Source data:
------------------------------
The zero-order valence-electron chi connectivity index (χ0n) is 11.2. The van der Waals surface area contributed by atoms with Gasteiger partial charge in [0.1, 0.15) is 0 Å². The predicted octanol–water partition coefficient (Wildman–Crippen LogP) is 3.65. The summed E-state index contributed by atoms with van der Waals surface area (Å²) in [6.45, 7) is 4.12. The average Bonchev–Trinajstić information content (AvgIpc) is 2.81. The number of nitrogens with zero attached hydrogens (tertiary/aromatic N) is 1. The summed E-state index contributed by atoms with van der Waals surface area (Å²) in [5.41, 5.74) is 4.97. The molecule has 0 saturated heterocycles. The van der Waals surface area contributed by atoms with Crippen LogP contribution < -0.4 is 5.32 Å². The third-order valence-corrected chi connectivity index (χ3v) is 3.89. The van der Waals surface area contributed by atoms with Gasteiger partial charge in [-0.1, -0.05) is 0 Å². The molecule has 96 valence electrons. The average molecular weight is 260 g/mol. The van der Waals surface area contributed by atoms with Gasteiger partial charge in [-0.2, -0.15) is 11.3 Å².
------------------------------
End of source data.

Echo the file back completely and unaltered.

The zero-order valence-electron chi connectivity index (χ0n) is 11.2. The van der Waals surface area contributed by atoms with Gasteiger partial charge in [0.1, 0.15) is 0 Å². The predicted octanol–water partition coefficient (Wildman–Crippen LogP) is 3.65. The summed E-state index contributed by atoms with van der Waals surface area (Å²) in [6.45, 7) is 4.12. The average Bonchev–Trinajstić information content (AvgIpc) is 2.81. The number of nitrogens with zero attached hydrogens (tertiary/aromatic N) is 1. The summed E-state index contributed by atoms with van der Waals surface area (Å²) in [5.41, 5.74) is 4.97. The molecule has 0 saturated heterocycles. The van der Waals surface area contributed by atoms with Crippen LogP contribution < -0.4 is 5.32 Å². The third-order valence-corrected chi connectivity index (χ3v) is 3.89. The van der Waals surface area contributed by atoms with Gasteiger partial charge in [-0.1, -0.05) is 0 Å². The molecule has 96 valence electrons. The average molecular weight is 260 g/mol. The van der Waals surface area contributed by atoms with Gasteiger partial charge in [-0.2, -0.15) is 11.3 Å².